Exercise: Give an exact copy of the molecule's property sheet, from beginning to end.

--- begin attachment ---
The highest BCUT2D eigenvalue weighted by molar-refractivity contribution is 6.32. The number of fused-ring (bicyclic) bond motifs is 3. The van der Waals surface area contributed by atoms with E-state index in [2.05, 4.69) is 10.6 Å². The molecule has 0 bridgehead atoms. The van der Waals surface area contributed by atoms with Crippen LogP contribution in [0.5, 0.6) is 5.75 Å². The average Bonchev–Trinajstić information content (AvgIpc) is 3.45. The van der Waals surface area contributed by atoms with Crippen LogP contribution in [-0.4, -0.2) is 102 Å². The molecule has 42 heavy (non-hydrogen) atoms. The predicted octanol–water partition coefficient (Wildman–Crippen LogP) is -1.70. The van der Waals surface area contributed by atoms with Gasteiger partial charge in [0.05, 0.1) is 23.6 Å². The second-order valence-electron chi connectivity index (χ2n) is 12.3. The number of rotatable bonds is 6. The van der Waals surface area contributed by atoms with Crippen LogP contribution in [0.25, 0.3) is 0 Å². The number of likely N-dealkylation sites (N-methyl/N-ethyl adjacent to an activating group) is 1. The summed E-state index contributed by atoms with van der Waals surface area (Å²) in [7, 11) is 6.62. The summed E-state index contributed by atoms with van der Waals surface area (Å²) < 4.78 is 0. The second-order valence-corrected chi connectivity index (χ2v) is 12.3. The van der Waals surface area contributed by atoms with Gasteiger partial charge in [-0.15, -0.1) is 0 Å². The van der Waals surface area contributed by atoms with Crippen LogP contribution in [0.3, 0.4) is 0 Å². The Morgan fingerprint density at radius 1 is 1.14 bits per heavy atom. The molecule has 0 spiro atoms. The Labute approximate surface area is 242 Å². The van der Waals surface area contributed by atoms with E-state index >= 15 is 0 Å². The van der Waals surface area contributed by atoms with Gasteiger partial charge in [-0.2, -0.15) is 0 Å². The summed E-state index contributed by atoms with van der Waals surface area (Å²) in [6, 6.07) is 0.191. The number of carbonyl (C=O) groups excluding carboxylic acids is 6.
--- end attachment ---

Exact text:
The highest BCUT2D eigenvalue weighted by molar-refractivity contribution is 6.32. The number of fused-ring (bicyclic) bond motifs is 3. The van der Waals surface area contributed by atoms with E-state index in [2.05, 4.69) is 10.6 Å². The molecule has 0 bridgehead atoms. The van der Waals surface area contributed by atoms with Crippen LogP contribution in [0.5, 0.6) is 5.75 Å². The average Bonchev–Trinajstić information content (AvgIpc) is 3.45. The van der Waals surface area contributed by atoms with Crippen LogP contribution in [-0.4, -0.2) is 102 Å². The molecule has 42 heavy (non-hydrogen) atoms. The predicted octanol–water partition coefficient (Wildman–Crippen LogP) is -1.70. The van der Waals surface area contributed by atoms with Gasteiger partial charge in [0.05, 0.1) is 23.6 Å². The second-order valence-electron chi connectivity index (χ2n) is 12.3. The number of rotatable bonds is 6. The van der Waals surface area contributed by atoms with Crippen LogP contribution in [0.25, 0.3) is 0 Å². The number of likely N-dealkylation sites (N-methyl/N-ethyl adjacent to an activating group) is 1. The summed E-state index contributed by atoms with van der Waals surface area (Å²) in [7, 11) is 6.62. The summed E-state index contributed by atoms with van der Waals surface area (Å²) < 4.78 is 0. The second-order valence-corrected chi connectivity index (χ2v) is 12.3. The van der Waals surface area contributed by atoms with Gasteiger partial charge in [-0.15, -0.1) is 0 Å². The van der Waals surface area contributed by atoms with Crippen LogP contribution in [0.3, 0.4) is 0 Å². The Morgan fingerprint density at radius 1 is 1.14 bits per heavy atom. The molecule has 0 spiro atoms. The Labute approximate surface area is 242 Å². The van der Waals surface area contributed by atoms with E-state index >= 15 is 0 Å². The van der Waals surface area contributed by atoms with Gasteiger partial charge in [-0.2, -0.15) is 0 Å². The summed E-state index contributed by atoms with van der Waals surface area (Å²) in [6, 6.07) is 0.191. The number of carbonyl (C=O) groups excluding carboxylic acids is 6.